Jessie Schroeder continues to hope she will find peace and quiet living in the small town of Riverport, high on the bluffs of the Mississippi River, but she is thwarted again. This time the body came with a Biblical passage skewered to his chest in The Ayes Have It, the third book in the Jessie Schroeder Mystery Series.
The award-winning children's author has been trying to avoid murder and mayhem by concentrating on her civic duty as a member of the Library Board and co-chair of the library bond issue campaign. Alas, the fates are once again against her. A representative of an organization calling itself GOCLAP (Guarding Our Children from the Lewd and Pornographic) starts picketing the library. He claims Jessie's Newberry Honor children's book, The Sunburnt Ghost, in her popular Emily Says series, should be banned.
Jessie knows she should mind her own business this time (only four months previous, her involvement in a murder case nearly cost her life in book two), but then things go from bad to worse. First the picketer is found dead, then a powerful fellow member of the Library Board decides to oppose the bond issue election, and Jessie discovers he had a long-term relationship with the dead picketer. The gossip in town about the continued relationship between Jessie and Riverport's Sheriff Gil Keller is pushed aside by the buzz about the first murder and then a second. Warnings and pleas not to become involved go unheeded, and Jessie is once again in the middle.
Jessie operates in classic cozy mystery style in this genre first popularized by Agatha Christie. Loosely the elements of the cozy genre are that the protagonist is an amateur sleuth, usually female, the murder is often done off stage, and the sex scenes tend to be inferred rather than described in detail. The settings are flexible from country to small town to a sprawling metropolis.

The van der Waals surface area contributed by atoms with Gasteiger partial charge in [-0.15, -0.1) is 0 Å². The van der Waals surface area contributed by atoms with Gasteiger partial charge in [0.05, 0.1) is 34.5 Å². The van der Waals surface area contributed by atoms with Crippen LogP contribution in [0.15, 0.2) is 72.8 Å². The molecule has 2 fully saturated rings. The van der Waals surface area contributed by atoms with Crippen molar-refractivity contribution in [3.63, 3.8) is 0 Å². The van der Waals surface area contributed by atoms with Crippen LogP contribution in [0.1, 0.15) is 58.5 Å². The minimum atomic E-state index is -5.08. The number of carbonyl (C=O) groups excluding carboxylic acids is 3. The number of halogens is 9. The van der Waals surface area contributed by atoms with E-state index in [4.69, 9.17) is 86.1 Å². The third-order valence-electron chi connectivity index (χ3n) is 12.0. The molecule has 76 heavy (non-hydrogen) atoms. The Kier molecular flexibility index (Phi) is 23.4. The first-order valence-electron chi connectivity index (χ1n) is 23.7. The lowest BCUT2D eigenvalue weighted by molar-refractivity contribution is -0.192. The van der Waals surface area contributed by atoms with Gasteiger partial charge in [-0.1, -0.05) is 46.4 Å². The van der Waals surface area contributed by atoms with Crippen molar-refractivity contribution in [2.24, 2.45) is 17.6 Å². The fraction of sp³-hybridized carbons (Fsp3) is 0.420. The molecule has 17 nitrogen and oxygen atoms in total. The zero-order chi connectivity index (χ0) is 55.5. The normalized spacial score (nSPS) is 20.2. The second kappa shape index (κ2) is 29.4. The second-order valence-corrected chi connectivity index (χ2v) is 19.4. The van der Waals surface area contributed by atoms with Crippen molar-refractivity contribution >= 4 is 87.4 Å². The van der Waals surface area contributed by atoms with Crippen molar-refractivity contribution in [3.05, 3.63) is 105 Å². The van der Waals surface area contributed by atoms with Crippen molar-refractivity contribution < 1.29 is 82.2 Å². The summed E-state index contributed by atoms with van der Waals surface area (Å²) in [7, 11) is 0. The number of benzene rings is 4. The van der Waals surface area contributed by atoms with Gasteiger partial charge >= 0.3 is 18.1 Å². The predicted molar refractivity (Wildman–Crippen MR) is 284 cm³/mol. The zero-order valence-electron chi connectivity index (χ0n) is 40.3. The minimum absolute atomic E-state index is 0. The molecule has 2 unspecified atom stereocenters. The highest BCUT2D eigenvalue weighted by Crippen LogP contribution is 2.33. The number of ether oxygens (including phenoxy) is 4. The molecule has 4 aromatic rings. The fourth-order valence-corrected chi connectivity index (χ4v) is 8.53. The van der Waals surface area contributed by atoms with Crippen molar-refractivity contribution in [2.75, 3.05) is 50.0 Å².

The cozy genre continues to grow in popularity as readers increasingly want to have their murder mysteries solved cerebrally rather than by brute force. That is not to say that the female detective is not often in life-threatening situations. The long-running television series, Murder, She Wrote, introduced thousands to the genre.
Two of my favorite contemporary cozy authors are Gillian Roberts and Rosemary Harris. Roberts writes The Amanda Pepper Series. Amanda Pepper is a Philadelphia high school English teacher. There are 14 books in the series. Harris writes the A Dirty Business Series featuring Paula Holliday who owns a gardening business. Roberts and I both have short stories featured in the anthology Untreed Detectives.
The two previous books headlining Jessie Schroeder are The Best Laid Plans which uncovers unsavory business in Riverport's small town government and Thicker Than Water which has arson, a multi-million inheritance, and good old-fashioned religion. The fourth book underway in the series is A Change of Scene, in which Jessie ventures out of the Midwest into New Mexico to teach a workshop at a summer art institute and finds murder again.
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